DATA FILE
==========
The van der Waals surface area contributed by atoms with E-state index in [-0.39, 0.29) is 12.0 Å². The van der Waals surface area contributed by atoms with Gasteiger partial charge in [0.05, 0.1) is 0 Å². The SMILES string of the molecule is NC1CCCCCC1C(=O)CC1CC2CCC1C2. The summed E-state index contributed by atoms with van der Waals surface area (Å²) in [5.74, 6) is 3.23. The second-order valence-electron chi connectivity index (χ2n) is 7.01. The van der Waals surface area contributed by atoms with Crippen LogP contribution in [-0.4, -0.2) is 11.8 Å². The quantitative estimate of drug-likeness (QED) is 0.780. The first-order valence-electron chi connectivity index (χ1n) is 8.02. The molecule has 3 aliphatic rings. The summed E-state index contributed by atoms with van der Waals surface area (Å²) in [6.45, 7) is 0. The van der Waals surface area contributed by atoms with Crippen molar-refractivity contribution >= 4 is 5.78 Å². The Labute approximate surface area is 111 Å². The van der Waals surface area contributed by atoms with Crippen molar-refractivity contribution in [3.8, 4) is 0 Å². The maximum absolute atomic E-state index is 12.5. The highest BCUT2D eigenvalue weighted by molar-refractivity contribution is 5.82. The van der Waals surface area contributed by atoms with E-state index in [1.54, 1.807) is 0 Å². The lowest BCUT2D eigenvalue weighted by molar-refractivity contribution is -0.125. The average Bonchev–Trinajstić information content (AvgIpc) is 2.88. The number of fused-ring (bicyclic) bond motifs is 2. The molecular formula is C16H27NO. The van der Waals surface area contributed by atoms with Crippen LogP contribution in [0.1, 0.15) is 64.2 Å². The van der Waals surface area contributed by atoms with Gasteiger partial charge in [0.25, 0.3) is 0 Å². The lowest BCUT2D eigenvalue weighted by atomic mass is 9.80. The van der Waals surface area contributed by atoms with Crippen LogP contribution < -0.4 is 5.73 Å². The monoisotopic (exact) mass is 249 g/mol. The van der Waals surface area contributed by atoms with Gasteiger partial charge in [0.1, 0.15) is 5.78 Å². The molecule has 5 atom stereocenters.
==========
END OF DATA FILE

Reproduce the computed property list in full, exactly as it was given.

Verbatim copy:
The van der Waals surface area contributed by atoms with E-state index in [-0.39, 0.29) is 12.0 Å². The van der Waals surface area contributed by atoms with Gasteiger partial charge in [0.05, 0.1) is 0 Å². The SMILES string of the molecule is NC1CCCCCC1C(=O)CC1CC2CCC1C2. The summed E-state index contributed by atoms with van der Waals surface area (Å²) in [5.74, 6) is 3.23. The second-order valence-electron chi connectivity index (χ2n) is 7.01. The van der Waals surface area contributed by atoms with Crippen LogP contribution in [-0.4, -0.2) is 11.8 Å². The quantitative estimate of drug-likeness (QED) is 0.780. The first-order valence-electron chi connectivity index (χ1n) is 8.02. The molecule has 3 aliphatic rings. The summed E-state index contributed by atoms with van der Waals surface area (Å²) in [6.45, 7) is 0. The van der Waals surface area contributed by atoms with Crippen molar-refractivity contribution >= 4 is 5.78 Å². The Labute approximate surface area is 111 Å². The van der Waals surface area contributed by atoms with Crippen molar-refractivity contribution in [3.8, 4) is 0 Å². The maximum absolute atomic E-state index is 12.5. The highest BCUT2D eigenvalue weighted by molar-refractivity contribution is 5.82. The van der Waals surface area contributed by atoms with E-state index in [1.54, 1.807) is 0 Å². The lowest BCUT2D eigenvalue weighted by molar-refractivity contribution is -0.125. The average Bonchev–Trinajstić information content (AvgIpc) is 2.88. The number of fused-ring (bicyclic) bond motifs is 2. The molecular formula is C16H27NO. The van der Waals surface area contributed by atoms with Crippen LogP contribution in [0.1, 0.15) is 64.2 Å². The van der Waals surface area contributed by atoms with Gasteiger partial charge in [0.25, 0.3) is 0 Å². The lowest BCUT2D eigenvalue weighted by atomic mass is 9.80. The van der Waals surface area contributed by atoms with Crippen LogP contribution < -0.4 is 5.73 Å². The monoisotopic (exact) mass is 249 g/mol. The van der Waals surface area contributed by atoms with Gasteiger partial charge in [0.1, 0.15) is 5.78 Å². The molecule has 5 atom stereocenters.